Winter solstice is almost upon us, and with it comes the inevitable end-of-year reviews taking stock of all we have learned and forgotten since the last time the sun started coming back this way.
Each week, we scrutinize a late-model used vehicle and highlight the reliability issues raised by the owners who drive them. Our readers share their experiences, augmented by owners’ feedback archived on consumer-oriented websites.
Here are our good, bad and ugly picks of the past year, outlining the models that surprised us, pleasantly and unpleasantly, as they might you.
2010-12 Ford Fusion Hybrid: The Mexican-built Fusion wore its Lady Schick front grille well, behind which whirred a Mazda-supplied four-cylinder modified to run on the gas-saving Atkinson cycle.
The 156-hp, 2.5-L engine was paired with an AC electric motor, good for 106 hp and 166 lb.-ft. of torque. Working together, the duo produced 191 hp. Japan’s Aisin supplied the continuously variable automatic transmission.
Compared to the Toyota Camry Hybrid, the Fusion is the more gratifying driver’s car, with its nimble chassis, nicely weighted steering and taut, if slightly stiff, suspension. It can hustle, taking 8.5 seconds to reach 96 km/h — decent for a gas sipper.
The few mechanical complaints centred on weak air conditioners, squeaky brakes, a “surging” CVT transmission, and a truculent Sync communications interface. Still, long-term reliability appears better than the average gas-only car.
2010-12 Kia Soul: Taking cues from a telephone booth (kids, ask your parents), the quirky Soul was tall inside, with chair-height seating to aid entry and egress.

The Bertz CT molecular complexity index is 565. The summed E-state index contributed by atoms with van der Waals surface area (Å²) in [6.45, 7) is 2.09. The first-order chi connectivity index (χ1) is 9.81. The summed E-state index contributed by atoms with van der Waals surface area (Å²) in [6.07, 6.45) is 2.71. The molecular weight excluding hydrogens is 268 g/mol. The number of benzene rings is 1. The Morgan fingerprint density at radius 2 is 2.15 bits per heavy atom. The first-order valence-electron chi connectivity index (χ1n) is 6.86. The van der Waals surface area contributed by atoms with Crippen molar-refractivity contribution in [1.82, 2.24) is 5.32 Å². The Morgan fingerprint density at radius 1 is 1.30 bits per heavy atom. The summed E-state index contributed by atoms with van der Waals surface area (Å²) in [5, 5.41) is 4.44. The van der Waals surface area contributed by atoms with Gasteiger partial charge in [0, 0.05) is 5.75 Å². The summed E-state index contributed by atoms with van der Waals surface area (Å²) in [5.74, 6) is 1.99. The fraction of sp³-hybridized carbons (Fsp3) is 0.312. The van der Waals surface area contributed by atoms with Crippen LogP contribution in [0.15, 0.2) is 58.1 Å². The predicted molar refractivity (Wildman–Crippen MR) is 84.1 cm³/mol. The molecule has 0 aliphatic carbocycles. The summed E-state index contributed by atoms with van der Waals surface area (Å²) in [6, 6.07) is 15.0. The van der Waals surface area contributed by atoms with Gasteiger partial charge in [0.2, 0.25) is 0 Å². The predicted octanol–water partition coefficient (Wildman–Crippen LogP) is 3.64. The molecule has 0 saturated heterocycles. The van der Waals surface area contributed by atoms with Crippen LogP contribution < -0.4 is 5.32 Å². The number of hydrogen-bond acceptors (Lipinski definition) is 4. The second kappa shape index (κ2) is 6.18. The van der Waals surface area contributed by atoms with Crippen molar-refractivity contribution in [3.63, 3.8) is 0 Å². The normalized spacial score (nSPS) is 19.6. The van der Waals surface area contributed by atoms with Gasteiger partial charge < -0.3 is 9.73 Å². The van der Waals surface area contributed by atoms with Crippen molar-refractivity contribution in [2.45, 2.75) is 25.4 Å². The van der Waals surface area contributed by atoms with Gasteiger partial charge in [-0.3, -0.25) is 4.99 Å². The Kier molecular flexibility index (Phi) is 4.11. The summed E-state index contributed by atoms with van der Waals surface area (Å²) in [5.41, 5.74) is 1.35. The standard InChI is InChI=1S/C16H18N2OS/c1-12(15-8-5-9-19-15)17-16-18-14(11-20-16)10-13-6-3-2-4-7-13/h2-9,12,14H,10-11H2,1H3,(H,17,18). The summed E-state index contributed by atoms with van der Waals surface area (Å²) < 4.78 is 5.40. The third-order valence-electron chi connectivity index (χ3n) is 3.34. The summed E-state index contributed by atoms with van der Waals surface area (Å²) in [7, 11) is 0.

Built on a modified Rio front-drive platform, the Soul disguised its econobox roots well. Owners raved about the cheerful interior and paint colours, refined demeanor and youth-friendly tech options.
There were two available engines: a base 1.6-L four-cylinder making 122 hp and a 2.0-L four putting out 142 horses. The smaller mill came only with a five-speed manual gearbox; the larger one mated to an optional four-speed automatic.
Dislikes included the big blind spots to the rear, the lack of a spare tire, road noise, susceptibility to crosswinds and scratch-prone interior.
Reliability has been above reproach. Reported boo-boos include easily chipped paint and windshields, some faulty brake-light switches and errant rattles.
2010-12 Suzuki Kizashi: Japan’s fourth-largest automaker determined it could no longer sell cars here profitably, so the exceedingly rare Kizashi is destined to be orphaned –– but that’s okay because plunging depreciation draws used-car shoppers.
This sporting midsize four-door sedan does a good impression of a European sedan in terms of its driving character, thanks to Suzuki’s suspension development work in Germany.
Power is supplied by an all-aluminum 180-hp, DOHC 2.4-L four-cylinder working through a Jatco-supplied CVT automatic driving the front or all four wheels.
The attractive but slightly cramped cabin was put together with top-drawer materials and packed with premium gear.
Complaints amounted to a paint finish that’s too thin and scratch-prone, a few early CVTs that malfunctioned, finicky push-button ignition, fast-wearing Dunlop tires and fussy windshield washer nozzles.
2009-10 Pontiac Vibe: Speaking of orphaned cars, the Vibe still resonates with buyers, thanks to its frugal ways and bulletproof reliability. Assembled by mellow UAW members in sunny California, the Vibe used Toyota Corolla underpinnings to great effect.
The base engine was a 1.8-L four-cylinder making 132 hp, while a torque-rich, 158-hp 2.4-L four lifted from the Camry powered GT models.
The 1.8 made do with a four-speed slushbox or five-speed stick; the larger four could be bundled with the available five-speed automatic transmission and all-wheel-drive hardware.
The Vibe’s tall stance and flat floor yielded good room inside for five. The rear bench split 60/40 to extend what was a meagre cargo hold.